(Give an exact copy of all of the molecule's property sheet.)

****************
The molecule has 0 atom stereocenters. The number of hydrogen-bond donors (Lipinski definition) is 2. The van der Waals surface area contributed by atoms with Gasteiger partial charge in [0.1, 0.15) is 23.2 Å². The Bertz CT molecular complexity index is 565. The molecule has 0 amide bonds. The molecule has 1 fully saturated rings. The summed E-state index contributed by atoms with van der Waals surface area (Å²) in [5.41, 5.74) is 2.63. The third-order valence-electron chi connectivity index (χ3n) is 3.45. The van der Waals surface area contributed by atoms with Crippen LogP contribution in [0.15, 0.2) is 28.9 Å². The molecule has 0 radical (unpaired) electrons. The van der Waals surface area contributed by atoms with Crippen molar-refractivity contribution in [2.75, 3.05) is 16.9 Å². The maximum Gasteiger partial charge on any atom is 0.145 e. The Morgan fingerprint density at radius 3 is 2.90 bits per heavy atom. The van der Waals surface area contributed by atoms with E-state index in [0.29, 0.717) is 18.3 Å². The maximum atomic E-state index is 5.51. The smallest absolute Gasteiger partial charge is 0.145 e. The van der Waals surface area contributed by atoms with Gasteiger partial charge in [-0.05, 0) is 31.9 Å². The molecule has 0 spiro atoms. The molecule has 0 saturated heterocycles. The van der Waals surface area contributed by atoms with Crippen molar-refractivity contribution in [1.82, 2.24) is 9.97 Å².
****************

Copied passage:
The molecule has 0 atom stereocenters. The number of hydrogen-bond donors (Lipinski definition) is 2. The van der Waals surface area contributed by atoms with Gasteiger partial charge in [0.1, 0.15) is 23.2 Å². The Bertz CT molecular complexity index is 565. The molecule has 0 amide bonds. The molecule has 1 fully saturated rings. The summed E-state index contributed by atoms with van der Waals surface area (Å²) in [5.41, 5.74) is 2.63. The third-order valence-electron chi connectivity index (χ3n) is 3.45. The van der Waals surface area contributed by atoms with Crippen LogP contribution in [0.15, 0.2) is 28.9 Å². The molecule has 0 radical (unpaired) electrons. The van der Waals surface area contributed by atoms with Crippen molar-refractivity contribution in [2.75, 3.05) is 16.9 Å². The maximum Gasteiger partial charge on any atom is 0.145 e. The Morgan fingerprint density at radius 3 is 2.90 bits per heavy atom. The van der Waals surface area contributed by atoms with E-state index in [0.29, 0.717) is 18.3 Å². The maximum atomic E-state index is 5.51. The smallest absolute Gasteiger partial charge is 0.145 e. The van der Waals surface area contributed by atoms with Gasteiger partial charge in [-0.05, 0) is 31.9 Å². The molecule has 0 spiro atoms. The molecule has 0 saturated heterocycles. The van der Waals surface area contributed by atoms with Crippen molar-refractivity contribution in [1.82, 2.24) is 9.97 Å².